Any use for 1/2W Carbon Composition Resistors

Discussion in 'General Electronics Chat' started by Stuntman, Aug 4, 2011.

  1. Stuntman

    Thread Starter Active Member

    Mar 28, 2011
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    I've come across a nearly full E24 set of 1/2W Carbon comp resistors. I understand these have some shortcomings in terms of long term stability, so I'm debating whether to keep them around. I also have a fair number of CC power resistors.

    I really can't think of many applications for my personal use, is there any use for these any more? Any kind of market for them? (like for nostalgic electronics repair)?

    Don't want to add to the black hole of stuff I keep that I'll never use.

    Thanks
     
  2. SgtWookie

    Expert

    Jul 17, 2007
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    It would be interesting to sample them and report back on what your findings were.

    I had some 1% mil-spec carbon comp. resistors that were hermetically sealed in foil & plastic pouches in 1968 that were left over from a project I did in the 70's that I opened up and tested a few years ago. I was somewhat surprised at how far they had shifted; the resistance was always more than the resistors were marked; from roughly 5% over to in excess of 200% of what they were supposed to be - even though they had been unused/sealed for 40 years.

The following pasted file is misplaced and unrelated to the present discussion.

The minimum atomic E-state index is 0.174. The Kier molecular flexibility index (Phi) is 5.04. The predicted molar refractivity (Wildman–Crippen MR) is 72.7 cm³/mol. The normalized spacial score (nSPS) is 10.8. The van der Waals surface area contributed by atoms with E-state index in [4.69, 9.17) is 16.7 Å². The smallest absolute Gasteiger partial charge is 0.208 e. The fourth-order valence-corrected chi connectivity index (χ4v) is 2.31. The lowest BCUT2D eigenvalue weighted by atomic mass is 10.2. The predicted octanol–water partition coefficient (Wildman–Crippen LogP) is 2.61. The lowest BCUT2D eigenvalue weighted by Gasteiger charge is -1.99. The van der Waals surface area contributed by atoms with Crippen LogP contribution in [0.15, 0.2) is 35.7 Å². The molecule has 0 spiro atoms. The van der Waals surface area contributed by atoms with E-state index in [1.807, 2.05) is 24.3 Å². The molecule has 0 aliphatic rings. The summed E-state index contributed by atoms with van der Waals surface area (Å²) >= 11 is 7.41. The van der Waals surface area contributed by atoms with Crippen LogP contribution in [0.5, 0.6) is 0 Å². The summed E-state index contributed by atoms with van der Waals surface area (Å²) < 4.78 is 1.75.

3. ErnieM

    AAC Fanatic!

    Apr 24, 2011
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    Might be worth tossing up on EBay and see if anyone bites. Otherwise CC resistors are just horrible things and their passing is not to be mourned.

    My last place had some DOD contracts where we were firmly directed "no substitutions," including the now obsolete CC resistors. There are houses out there that collect obsolete stuff to resell and we had to buy from them. Values had drifted way out of tolerance to the point the sellers would not accept returns for any reason, even if that reason is the 1.0K 10% resistor was reading 2.0K.

    So there is still a small but dwindling market. Maybe someone who thinks the colors are pretty will buy them to make bracelets like an ex of mine did.
     
  4. iONic

    AAC Fanatic!

    Nov 16, 2007
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    Well,
    I didn't know this at all. ...and it's a good thing to know if you hope your project is going to perform for many years to come. Maybe this thread will be the straw that broke the camel's back!
     
  5. Stuntman

    Thread Starter Active Member

    Mar 28, 2011
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    It would be interesting to see on average how far off they are at this point. They were not stored in optimal conditions. I've played with a few of the 1/4W, they had drifted about 10% high.

    Although that may not seem bad, I have a real concern as I've heard they absorb moisture, and upon soldering, can have a large permanent shift in resistance. Sounds like a recipe for many headaches over some cheap resistors.

    I may see what I can find, I'd hate to throw them all out by principle.
     
  6. SgtWookie

    Expert

    Jul 17, 2007
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    Just to make sure people know what we're talking about, the carbon composition resistors we're referring to have a cylindrical body, and are frequently a dark brown in overall color; like this: